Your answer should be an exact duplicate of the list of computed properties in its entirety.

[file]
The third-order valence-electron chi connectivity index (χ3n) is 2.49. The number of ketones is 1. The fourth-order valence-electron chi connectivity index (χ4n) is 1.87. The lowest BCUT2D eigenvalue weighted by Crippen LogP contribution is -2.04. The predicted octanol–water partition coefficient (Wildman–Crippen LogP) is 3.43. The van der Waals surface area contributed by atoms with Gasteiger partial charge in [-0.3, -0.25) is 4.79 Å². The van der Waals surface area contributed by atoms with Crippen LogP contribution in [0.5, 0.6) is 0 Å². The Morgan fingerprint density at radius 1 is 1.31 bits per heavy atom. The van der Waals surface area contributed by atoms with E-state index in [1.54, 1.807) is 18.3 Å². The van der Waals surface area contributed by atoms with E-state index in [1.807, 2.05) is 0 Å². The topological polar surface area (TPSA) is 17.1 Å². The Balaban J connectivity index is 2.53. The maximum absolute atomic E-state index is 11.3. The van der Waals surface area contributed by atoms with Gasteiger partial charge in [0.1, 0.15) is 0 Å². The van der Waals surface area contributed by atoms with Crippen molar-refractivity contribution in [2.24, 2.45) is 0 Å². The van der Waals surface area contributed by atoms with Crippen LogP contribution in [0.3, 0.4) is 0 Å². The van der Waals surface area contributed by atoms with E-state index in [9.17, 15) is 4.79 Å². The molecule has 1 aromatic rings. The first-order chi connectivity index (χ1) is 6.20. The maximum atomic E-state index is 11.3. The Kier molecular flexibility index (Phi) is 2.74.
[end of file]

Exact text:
The third-order valence-electron chi connectivity index (χ3n) is 2.49. The number of ketones is 1. The fourth-order valence-electron chi connectivity index (χ4n) is 1.87. The lowest BCUT2D eigenvalue weighted by Crippen LogP contribution is -2.04. The predicted octanol–water partition coefficient (Wildman–Crippen LogP) is 3.43. The van der Waals surface area contributed by atoms with Gasteiger partial charge in [-0.3, -0.25) is 4.79 Å². The van der Waals surface area contributed by atoms with Crippen LogP contribution in [0.5, 0.6) is 0 Å². The Morgan fingerprint density at radius 1 is 1.31 bits per heavy atom. The van der Waals surface area contributed by atoms with E-state index in [1.54, 1.807) is 18.3 Å². The van der Waals surface area contributed by atoms with E-state index in [1.807, 2.05) is 0 Å². The topological polar surface area (TPSA) is 17.1 Å². The Balaban J connectivity index is 2.53. The maximum absolute atomic E-state index is 11.3. The van der Waals surface area contributed by atoms with Gasteiger partial charge in [0.1, 0.15) is 0 Å². The van der Waals surface area contributed by atoms with Crippen molar-refractivity contribution in [2.24, 2.45) is 0 Å². The van der Waals surface area contributed by atoms with Crippen LogP contribution in [0.3, 0.4) is 0 Å². The van der Waals surface area contributed by atoms with E-state index in [9.17, 15) is 4.79 Å². The molecule has 1 aromatic rings. The first-order chi connectivity index (χ1) is 6.20. The maximum atomic E-state index is 11.3. The Kier molecular flexibility index (Phi) is 2.74.